Saved by the bell…
At the risk of re-hashing many a comment already provided on the issue, and surely to be dissected by many later today, Abu Dhabi’s move is of course a great thing for Dubai (Nakheel bonds at 109.5 from 54 last week, market limit up) but truly also a very good thing for the rest of the region (Doha +2.6%, Saudi +2%). That is something that must be remembered here, the region (the GCC that is, which includes the sleeping-giant Saudi) was heavily concerned at the exceptionally negative (and overdone) reaction the general investment community and global press descended upon the Dubai story. Saudi in particular was surely concerned about its attempt to transform from a tightly family-held regional powerhouse into a truly diversified, industrialised and internationally recognised market through accessing finance and advice from those same international entities that were about to be burnt beyond recognition in Dubai. The last-minute talks between Abu Dhabi and Dubai are one thing, but there’s no doubting an irate phone call from Saudi may have helped.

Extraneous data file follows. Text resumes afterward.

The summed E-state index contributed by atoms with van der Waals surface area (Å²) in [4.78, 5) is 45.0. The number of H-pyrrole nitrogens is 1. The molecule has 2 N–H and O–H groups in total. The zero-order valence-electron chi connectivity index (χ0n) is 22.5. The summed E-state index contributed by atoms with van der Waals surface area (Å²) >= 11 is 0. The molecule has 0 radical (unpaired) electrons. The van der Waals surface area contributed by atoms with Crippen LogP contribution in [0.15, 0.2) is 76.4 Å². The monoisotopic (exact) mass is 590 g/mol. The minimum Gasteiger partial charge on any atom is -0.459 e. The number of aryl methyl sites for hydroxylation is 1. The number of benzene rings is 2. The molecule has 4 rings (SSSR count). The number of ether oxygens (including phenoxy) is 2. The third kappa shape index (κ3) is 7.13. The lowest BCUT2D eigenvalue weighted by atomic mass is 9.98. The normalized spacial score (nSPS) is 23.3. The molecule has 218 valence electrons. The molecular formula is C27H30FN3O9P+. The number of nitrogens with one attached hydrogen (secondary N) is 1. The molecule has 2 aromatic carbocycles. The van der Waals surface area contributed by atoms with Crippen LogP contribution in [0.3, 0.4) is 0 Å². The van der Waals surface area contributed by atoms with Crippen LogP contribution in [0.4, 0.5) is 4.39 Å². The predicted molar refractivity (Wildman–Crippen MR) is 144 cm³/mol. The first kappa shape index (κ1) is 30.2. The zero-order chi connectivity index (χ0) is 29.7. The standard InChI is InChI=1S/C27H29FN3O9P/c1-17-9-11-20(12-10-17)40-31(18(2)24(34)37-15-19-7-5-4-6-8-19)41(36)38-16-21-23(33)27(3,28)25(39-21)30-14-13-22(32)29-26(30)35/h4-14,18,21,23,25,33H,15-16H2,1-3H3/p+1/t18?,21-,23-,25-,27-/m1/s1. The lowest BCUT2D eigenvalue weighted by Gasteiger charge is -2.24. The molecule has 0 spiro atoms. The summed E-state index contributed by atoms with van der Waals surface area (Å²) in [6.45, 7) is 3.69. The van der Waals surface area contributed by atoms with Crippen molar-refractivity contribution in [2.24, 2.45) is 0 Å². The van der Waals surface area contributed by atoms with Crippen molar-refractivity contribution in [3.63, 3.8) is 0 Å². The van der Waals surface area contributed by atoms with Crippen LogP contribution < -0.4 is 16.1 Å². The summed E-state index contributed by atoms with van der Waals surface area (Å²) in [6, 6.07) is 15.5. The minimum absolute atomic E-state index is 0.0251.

A little value please…
The fall-out from the UK’s super-tax as expected was harsh in its criticism from bankers and strong in its support from peasants – oops sorry, I meant the masses. Blow after blow continues to reign down upon the investment community in the run-up to Christmas, removing any cheer and good-will-onto-others across the large and boisterous trading floors. As if it wasn’t bad enough already, with gift lists being whittled down in banking households from totally unnecessary luxuries, like tailored matching luggage for the new Aston Martin, to only necessities like Christofle backgammon sets (it’s tough dealing with not getting the first thing on your list), the public simply will not let love into their hearts.